validity

a key term in educational research which relates to the extent to which the findings are soundly based and well-grounded in the evidence; empirical validity is the extent to which the methods employed actually test and examine what is purported to be tested (see ecological validity; reliability).

value added

a term used, particularly in relation to the performance of schools, for a measurable impact on pupil attainment which is more than that statistically expected. In other words, it appears that the school has improved its learners' levels of attainment more than that of other schools. However, without very detailed knowledge of the nature of school composition - the socioeconomic background of learners - and their out-of-school experiences, it is by no means easy to attribute causes for such phenomena.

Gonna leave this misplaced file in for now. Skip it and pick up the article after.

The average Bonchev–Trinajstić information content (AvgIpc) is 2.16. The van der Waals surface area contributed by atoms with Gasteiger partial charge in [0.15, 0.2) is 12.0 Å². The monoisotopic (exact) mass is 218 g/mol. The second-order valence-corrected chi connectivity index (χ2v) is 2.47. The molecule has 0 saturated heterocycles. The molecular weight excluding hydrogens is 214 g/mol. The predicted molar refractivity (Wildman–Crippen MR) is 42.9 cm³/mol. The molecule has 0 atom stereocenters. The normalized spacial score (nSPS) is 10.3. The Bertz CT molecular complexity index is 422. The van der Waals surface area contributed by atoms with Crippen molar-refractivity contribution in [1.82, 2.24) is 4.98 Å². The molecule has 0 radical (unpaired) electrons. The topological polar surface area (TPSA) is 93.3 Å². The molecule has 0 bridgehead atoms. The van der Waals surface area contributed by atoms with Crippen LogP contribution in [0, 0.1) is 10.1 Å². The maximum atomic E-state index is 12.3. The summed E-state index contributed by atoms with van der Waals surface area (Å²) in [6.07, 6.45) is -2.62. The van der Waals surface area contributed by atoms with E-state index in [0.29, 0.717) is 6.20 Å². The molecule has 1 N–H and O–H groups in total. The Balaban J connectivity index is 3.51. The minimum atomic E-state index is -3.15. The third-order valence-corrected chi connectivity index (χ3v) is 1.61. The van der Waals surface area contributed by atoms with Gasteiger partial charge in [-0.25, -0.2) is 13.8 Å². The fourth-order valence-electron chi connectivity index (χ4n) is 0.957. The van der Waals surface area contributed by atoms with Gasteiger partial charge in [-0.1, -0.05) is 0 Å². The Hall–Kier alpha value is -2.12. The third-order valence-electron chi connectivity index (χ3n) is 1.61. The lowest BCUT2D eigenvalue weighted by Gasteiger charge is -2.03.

values

principled preferences; standards; judgement of what things are good, valuable, important (in life).

verifiability

the capacity of being verified, checked as accurate, true, or authentic. It is a key principle of logical positivism which held that a statement was only meaningful if it could be empirically verified (checked) or if it was tautological (see falsifiable)

virtual communities

a group of people who primarily interact by communication media rather than face-to-face.

virtue ethics

an approach to moral theory that stresses the key role of character as opposed to rules and consequences. It dates back to Aristotle who held that the acquisition of virtue is the proper goal of human conduct, the overall aim being to achieve a meaningful life.

viva voce

an oral examination, most commonly associated with degrees at doctoral level. It is often shortened to viva.

vocational

relating or pertaining to a vocation or occupation. Vocational aspects of the curriculum are those with a particular application to the world of work.

voluntary school

in England, a school in which a charity, religious, or faith group has a particular governing role in addition to that of the local authority.